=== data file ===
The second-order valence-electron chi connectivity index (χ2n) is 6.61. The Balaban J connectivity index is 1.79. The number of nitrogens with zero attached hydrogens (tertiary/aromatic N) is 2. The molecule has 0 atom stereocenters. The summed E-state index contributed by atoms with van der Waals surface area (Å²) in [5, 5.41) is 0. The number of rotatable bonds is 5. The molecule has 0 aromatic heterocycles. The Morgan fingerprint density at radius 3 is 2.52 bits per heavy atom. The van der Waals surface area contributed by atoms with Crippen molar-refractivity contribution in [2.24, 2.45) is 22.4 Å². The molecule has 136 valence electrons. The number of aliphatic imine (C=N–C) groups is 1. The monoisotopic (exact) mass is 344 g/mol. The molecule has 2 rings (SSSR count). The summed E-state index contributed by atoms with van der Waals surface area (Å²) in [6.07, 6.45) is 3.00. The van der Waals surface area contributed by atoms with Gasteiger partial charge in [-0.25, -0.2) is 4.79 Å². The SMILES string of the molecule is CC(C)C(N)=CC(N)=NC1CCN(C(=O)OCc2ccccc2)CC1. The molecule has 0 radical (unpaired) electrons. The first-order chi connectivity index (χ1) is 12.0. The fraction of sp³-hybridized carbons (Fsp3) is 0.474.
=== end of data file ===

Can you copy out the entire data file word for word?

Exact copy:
The second-order valence-electron chi connectivity index (χ2n) is 6.61. The Balaban J connectivity index is 1.79. The number of nitrogens with zero attached hydrogens (tertiary/aromatic N) is 2. The molecule has 0 atom stereocenters. The summed E-state index contributed by atoms with van der Waals surface area (Å²) in [5, 5.41) is 0. The number of rotatable bonds is 5. The molecule has 0 aromatic heterocycles. The Morgan fingerprint density at radius 3 is 2.52 bits per heavy atom. The van der Waals surface area contributed by atoms with Crippen molar-refractivity contribution in [2.24, 2.45) is 22.4 Å². The molecule has 136 valence electrons. The number of aliphatic imine (C=N–C) groups is 1. The monoisotopic (exact) mass is 344 g/mol. The molecule has 2 rings (SSSR count). The summed E-state index contributed by atoms with van der Waals surface area (Å²) in [6.07, 6.45) is 3.00. The van der Waals surface area contributed by atoms with Gasteiger partial charge in [-0.25, -0.2) is 4.79 Å². The SMILES string of the molecule is CC(C)C(N)=CC(N)=NC1CCN(C(=O)OCc2ccccc2)CC1. The molecule has 0 radical (unpaired) electrons. The first-order chi connectivity index (χ1) is 12.0. The fraction of sp³-hybridized carbons (Fsp3) is 0.474.